So we need to understand that all methods are for the sake of helping us uncover the natural function of the mind. With the help of the method, we clear up the pollutants and impurities, enabling the original calm and clear mind to manifest. As such, the deeper we practice, the more apparent this function of the mind will become, and the exterior pollutants will gradually be eliminated. Thus we practice Chan not only in sitting but also in all circumstances. Seated meditation helps us to go deeper within because it is a quiet state and it is an antidote to the scattered mind. It is not adding techniques to handle the problems but to allow the methods to assist the original mind to function without hindrances. It is more of an internal process. However, it can also deal with external problems as well as vexations.
At the beginning when we use a method, it is a process from external to internal. When the method works well, the inner strength of meditation goes from the internal outward; then, the method can be applied to everyday life. If you only treat a problem with something outside, then the problem will still exist when the method is not there. If we go into the mind and let the natural function of mind operate unobstructed, then the problem becomes simplified and eventually not a disturbance. If we understand this process, we are practicing Chan when we are sitting, and we are also practicing Chan when we are not sitting. The practice does not come from outside but going from external to internal, and again from inside going outwardly. Hence, when a method is practiced well, the strength of the mind will continue to play its role in action, and the original nature of samadhi and wisdom, the inherent function of calm and clarity, will function seamlessly.
This is why in everyday life, whether in moving state or not, and at any moment, we need to keep this principle of practice – a calm clear mind, and a relaxed body. Regardless if you use the method in sitting or not, try your best to retain this function of the mind. As you apply this principle well, all methods are just techniques and skillful means to support you in reaching harmony of mind and its original function. We should certainly understand this theoretically at first. As we confirm our understanding, it can play its role in our actions.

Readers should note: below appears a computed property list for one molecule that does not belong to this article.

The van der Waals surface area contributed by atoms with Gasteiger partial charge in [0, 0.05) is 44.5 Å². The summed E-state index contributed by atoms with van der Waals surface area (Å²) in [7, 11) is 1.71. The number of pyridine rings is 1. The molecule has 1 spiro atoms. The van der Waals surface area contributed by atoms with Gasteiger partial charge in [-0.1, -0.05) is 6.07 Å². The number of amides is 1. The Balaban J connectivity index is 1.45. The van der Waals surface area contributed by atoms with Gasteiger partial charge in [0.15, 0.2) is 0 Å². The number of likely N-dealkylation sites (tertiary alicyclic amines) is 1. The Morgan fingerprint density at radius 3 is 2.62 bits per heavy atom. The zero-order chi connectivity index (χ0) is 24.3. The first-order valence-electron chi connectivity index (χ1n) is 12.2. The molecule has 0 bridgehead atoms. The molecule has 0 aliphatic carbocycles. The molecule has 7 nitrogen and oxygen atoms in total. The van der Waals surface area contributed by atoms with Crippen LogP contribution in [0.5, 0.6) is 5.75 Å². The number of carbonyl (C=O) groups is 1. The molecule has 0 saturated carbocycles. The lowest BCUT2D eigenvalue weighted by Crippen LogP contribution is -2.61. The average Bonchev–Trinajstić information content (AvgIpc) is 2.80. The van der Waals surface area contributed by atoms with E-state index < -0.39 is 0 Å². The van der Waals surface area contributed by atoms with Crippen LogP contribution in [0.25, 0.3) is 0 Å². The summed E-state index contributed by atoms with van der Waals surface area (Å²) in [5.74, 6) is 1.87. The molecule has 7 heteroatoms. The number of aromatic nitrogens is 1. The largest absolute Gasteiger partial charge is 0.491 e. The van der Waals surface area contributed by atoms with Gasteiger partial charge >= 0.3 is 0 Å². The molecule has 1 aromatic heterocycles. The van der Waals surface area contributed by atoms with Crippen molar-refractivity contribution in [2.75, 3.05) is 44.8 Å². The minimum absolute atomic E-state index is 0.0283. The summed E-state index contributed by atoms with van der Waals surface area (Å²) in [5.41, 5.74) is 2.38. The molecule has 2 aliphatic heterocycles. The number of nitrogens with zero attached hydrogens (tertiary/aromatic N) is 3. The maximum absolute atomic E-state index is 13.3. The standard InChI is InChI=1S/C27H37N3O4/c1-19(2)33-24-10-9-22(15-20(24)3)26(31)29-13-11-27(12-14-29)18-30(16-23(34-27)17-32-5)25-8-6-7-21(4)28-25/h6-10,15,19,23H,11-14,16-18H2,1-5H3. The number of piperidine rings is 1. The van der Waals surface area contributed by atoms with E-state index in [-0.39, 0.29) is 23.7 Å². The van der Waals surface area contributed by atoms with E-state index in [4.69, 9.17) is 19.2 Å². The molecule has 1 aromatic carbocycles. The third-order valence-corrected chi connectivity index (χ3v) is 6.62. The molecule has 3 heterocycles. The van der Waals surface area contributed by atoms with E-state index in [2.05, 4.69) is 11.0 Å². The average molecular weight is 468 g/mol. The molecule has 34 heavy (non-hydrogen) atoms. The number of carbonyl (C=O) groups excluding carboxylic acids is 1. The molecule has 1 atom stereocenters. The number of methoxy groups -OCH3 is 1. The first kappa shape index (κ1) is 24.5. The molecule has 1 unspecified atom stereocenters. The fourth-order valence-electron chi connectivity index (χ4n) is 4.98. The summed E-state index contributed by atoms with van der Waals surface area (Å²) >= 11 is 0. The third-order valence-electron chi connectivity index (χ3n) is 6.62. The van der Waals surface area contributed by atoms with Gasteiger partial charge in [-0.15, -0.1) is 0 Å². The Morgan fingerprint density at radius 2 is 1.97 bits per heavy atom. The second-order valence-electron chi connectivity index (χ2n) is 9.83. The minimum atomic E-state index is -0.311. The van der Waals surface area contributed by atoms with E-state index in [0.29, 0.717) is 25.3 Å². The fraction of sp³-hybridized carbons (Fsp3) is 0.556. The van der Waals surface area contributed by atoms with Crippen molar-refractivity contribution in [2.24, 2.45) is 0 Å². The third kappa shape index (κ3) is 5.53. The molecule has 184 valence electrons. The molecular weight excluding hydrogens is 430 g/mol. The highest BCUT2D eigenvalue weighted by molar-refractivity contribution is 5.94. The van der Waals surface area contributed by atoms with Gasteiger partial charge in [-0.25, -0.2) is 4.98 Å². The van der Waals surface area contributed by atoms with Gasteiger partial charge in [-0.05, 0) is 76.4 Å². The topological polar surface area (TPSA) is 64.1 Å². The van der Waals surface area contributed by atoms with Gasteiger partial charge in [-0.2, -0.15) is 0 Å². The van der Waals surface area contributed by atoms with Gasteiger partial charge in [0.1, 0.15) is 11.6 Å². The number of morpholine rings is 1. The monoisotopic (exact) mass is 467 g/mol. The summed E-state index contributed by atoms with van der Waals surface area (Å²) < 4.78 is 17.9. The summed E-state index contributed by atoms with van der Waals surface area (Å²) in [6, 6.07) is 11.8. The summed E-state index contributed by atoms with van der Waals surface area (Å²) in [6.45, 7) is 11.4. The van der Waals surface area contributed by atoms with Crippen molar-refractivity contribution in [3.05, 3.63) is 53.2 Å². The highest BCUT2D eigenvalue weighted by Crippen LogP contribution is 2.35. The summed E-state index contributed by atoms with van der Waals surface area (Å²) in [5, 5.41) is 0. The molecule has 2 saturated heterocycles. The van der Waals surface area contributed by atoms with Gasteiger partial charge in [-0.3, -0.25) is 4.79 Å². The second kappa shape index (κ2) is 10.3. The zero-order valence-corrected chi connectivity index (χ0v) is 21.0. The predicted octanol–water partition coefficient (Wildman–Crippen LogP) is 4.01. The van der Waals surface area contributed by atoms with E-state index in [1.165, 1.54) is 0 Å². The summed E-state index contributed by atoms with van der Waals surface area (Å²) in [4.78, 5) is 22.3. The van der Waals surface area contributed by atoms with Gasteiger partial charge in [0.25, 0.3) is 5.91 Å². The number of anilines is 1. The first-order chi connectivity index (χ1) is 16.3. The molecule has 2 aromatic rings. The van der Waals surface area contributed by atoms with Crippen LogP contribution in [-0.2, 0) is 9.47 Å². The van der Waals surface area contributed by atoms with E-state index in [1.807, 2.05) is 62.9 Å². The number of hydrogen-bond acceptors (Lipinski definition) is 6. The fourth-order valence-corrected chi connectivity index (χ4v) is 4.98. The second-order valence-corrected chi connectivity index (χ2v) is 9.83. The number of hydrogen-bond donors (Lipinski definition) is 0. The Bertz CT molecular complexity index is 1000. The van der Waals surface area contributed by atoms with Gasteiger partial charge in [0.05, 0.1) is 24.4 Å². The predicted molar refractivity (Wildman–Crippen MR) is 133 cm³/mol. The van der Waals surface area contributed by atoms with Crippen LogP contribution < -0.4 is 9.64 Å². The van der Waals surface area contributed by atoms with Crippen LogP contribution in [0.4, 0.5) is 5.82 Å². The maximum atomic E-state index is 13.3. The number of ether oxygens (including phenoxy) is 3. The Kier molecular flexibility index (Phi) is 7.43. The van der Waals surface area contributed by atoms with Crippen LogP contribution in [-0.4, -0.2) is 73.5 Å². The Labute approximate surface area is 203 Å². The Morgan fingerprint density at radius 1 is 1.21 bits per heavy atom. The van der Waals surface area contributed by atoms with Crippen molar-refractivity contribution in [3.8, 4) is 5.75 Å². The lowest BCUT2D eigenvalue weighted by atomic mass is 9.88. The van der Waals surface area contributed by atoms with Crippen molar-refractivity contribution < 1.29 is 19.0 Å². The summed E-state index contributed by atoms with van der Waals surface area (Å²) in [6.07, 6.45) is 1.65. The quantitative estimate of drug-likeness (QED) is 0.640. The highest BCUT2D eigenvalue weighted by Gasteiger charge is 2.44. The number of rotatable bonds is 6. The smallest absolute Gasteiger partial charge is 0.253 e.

Again, all methods are tools to assist us. If you limit Chan practice to one form or method and in a particular time and space, then you solve only part of your problems. Therefore, after we have understood this conceptually, we are clear that the methods are only tools and they are not the totality of Chan practice. The totality of Chan practice is to enable the operation of the inherent function of the mind completely. This is a very important principle to understand. Regardless of what method you use, it must be a gradual integration of calm and clarity being one, not separate. Then all methods and techniques assist us to reach this outcome.
So, if you understand the theory and principle of practice, it is possible to apply the method regardless of time and space, and this actually includes the totality of our life. All is practice, and all is Chan. If we practice with correct understanding, it is not something difficult. Practice is not something external with a fixed form in certain period of time — it merges with our entire life. Only then is Chan practice complete. (To be continued…)
(A public talk given in Ann Arbor, Michigan on September 8, 2014. Chinese transcription by Yawen Hsu. Photo by Kongzhu Shi.)